Friday, April 29, 2011

Roland's Reluctant Readers

Do you have a reluctant reader at home? You might try suggesting some of Roland Smith's books. We were lucky enough to have him visit our library last summer, and I took the opportunity then to read some of his books. His stories are full of excitement and action, and his latest, Storm Runners, is not any different.

Shortly after losing his mom to cancer, twelve-year-old Chase Masters' dad is struck by lightning. He becomes obsessed with weather, sells everything they own, uproots Chase, and begins chasing storms all over the country. This time, they are chasing Category 5 Hurricane Emily in Florida. This book is just the beginning of his harrowing adventure through Emily. A sequel is set to come out, and I believe it is going to be a trilogy.

Other books I read and loved by Roland Smith:

Wednesday, April 27, 2011

Singing and Signing

Mondays in May, kids ages 3-6 will sing songs, learn sign language, listen to stories and play signing games from 1:15-2 p.m. Local author and sign language educator Dawn Prochovnic will lead these interactive story times. Each session will explore one concept, such as colors or animals, with a story and plenty of signing practice. Join us for a fun way to learn something new!

Monday, April 25, 2011

Extreme Parenting

You may have heard about the controversy caused by the recently published Battle Hymn of the Tiger Mother, by Amy Chua. I had to see what the fuss was all about. I thought I might read a chapter or two and then get so upset that I would refuse to finish it. I have to admit, I actually liked the book and finished it within about 2 days! I can't say I agree with her parenting techniques (in fact I find some of them quite appalling), but the book itself was well-written, funny, and offered a view into a completely different way of parenting than I have ever considered. I expected Chua to be a know-it-all (well, I guess she kind of is) who was so entrenched in her way of thinking that I would just find the book infuriating. She actually is quite self-deprecating and is able to look at herself with a sense of humor. My guess is she probably wouldn't actually change much with the way she raised her girls if she had it to do all over again, but she was actually much more likeable than I expected. I would be curious to find out what and how her daughters are doing 10 years from now. In the meantime, her oldest daughter has started a blog. If you want a quick, entertaining read, I recommend this book.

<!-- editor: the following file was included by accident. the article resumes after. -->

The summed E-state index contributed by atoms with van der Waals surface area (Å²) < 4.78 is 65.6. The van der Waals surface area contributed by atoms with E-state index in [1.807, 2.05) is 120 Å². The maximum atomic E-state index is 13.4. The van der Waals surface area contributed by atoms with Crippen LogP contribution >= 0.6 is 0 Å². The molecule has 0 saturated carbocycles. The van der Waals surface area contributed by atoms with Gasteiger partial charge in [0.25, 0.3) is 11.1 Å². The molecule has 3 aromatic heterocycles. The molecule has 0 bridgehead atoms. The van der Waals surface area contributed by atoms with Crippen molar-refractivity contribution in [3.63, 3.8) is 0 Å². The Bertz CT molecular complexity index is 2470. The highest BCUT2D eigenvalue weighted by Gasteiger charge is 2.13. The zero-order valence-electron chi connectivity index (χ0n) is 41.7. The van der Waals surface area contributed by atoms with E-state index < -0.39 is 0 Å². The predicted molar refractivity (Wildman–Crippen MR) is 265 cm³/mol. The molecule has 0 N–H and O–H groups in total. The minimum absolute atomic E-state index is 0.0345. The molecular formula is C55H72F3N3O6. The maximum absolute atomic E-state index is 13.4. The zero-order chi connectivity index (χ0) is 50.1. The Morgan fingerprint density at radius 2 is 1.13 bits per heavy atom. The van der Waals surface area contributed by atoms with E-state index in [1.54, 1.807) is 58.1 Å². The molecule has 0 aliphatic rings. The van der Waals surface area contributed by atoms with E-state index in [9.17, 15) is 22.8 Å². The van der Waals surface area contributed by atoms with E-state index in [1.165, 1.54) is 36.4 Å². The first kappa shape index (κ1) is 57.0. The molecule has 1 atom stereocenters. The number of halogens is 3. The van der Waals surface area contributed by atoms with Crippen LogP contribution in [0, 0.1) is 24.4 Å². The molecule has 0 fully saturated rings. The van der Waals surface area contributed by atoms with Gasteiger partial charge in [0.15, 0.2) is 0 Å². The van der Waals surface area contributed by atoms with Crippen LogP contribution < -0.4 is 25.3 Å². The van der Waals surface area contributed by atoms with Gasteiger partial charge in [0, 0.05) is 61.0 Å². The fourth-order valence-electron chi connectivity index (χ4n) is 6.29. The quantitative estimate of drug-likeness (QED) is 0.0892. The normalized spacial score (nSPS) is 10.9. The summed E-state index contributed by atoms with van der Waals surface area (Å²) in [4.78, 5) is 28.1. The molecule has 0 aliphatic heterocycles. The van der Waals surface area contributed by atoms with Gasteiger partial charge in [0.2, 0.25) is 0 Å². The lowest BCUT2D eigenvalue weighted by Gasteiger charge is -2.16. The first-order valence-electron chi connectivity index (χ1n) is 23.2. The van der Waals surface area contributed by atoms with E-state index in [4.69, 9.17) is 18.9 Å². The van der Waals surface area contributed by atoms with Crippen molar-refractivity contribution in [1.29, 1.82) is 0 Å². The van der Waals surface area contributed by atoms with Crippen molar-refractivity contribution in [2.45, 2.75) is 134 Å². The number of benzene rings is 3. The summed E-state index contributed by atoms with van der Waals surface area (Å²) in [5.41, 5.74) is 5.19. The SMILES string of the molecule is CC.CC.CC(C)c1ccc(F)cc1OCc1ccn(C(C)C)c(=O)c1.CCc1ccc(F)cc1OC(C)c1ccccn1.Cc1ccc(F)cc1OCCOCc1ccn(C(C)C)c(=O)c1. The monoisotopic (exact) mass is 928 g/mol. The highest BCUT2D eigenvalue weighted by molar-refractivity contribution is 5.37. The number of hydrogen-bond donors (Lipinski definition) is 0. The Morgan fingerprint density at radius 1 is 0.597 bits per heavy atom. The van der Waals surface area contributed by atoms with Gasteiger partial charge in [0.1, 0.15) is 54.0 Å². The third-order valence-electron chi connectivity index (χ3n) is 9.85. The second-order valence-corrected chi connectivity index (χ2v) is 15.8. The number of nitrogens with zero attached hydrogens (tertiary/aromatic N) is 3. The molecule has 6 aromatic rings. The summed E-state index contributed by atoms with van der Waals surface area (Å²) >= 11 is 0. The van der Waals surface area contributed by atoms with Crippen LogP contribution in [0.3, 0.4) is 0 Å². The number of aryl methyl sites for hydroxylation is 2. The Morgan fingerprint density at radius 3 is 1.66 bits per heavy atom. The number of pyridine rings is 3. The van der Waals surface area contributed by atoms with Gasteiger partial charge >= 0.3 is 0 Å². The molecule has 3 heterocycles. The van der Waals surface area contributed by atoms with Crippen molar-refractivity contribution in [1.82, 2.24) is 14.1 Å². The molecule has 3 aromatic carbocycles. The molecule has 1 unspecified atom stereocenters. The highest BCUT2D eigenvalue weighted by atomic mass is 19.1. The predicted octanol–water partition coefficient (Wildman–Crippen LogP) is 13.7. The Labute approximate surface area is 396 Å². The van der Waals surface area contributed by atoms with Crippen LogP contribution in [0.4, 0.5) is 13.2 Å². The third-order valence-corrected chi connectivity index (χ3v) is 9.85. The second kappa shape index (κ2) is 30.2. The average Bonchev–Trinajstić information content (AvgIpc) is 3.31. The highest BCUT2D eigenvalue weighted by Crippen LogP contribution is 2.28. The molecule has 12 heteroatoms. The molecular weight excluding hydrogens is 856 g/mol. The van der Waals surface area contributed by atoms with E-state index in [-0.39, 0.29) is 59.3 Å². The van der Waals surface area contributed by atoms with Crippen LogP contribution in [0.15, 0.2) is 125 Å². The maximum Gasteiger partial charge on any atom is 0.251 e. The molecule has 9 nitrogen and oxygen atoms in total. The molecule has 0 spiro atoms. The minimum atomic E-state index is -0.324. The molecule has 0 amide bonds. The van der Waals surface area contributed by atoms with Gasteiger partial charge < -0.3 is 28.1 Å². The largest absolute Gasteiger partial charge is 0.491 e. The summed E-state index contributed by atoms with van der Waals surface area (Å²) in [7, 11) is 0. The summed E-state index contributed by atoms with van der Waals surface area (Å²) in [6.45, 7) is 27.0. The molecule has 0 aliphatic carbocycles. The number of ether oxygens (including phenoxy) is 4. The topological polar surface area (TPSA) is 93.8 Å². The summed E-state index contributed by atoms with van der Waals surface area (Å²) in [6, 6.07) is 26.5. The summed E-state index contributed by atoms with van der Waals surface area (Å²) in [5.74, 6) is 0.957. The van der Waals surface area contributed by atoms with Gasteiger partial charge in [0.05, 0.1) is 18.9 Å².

Saturday, April 23, 2011

Illustrated Envelopes

Over his storied (get it?) career as a children's book publisher, Klaus Flugge received hundreds of envelopes illustrated by authors. He's shared some of his favorites (like the one above) here.

As I perused these in wonder and delight, I found myself pondering why someone would spend so much time customizing something as disposable as an envelope. Were these letters particularly important? Did Klaus Flugge include a clause in his contracts that illustrators had to grace him with periodic free art? Then it occurred to me that there doesn't have to be a reason, the illustrators could have just felt like creating for the pure joy of art. Can you imagine the delight of the mail sorters and carriers? The secretaries? These envelopes must have passed through numerous hands before they reached Klaus and elicited all kinds of smiles. So, why not do the same when you send off a letter with your little ones. Even if they're not writing yet, have them decorate the envelopes. I'll bet the lucky recipients will treasure what was once mundane made beautiful!

Friday, April 22, 2011

New Computer Games!!!

I am pleased to announce that the Juvenile CD-ROM collection has been substantially expanded! In fact, I need your help. I got a little overzealous in my ordering, and there are too many to fit on the shelves! So your job is to come in and check some out to make more room on the shelves. I ordered all available games from the Early Literacy Stations that so many of our kids love to play. I also ordered some items of interest to older kids. Think Harry Potter, LEGO, Star Wars, Scooby Doo. I can't wait to see these items fly off the shelves!

Saturday, April 16, 2011

Todd Parr at the Library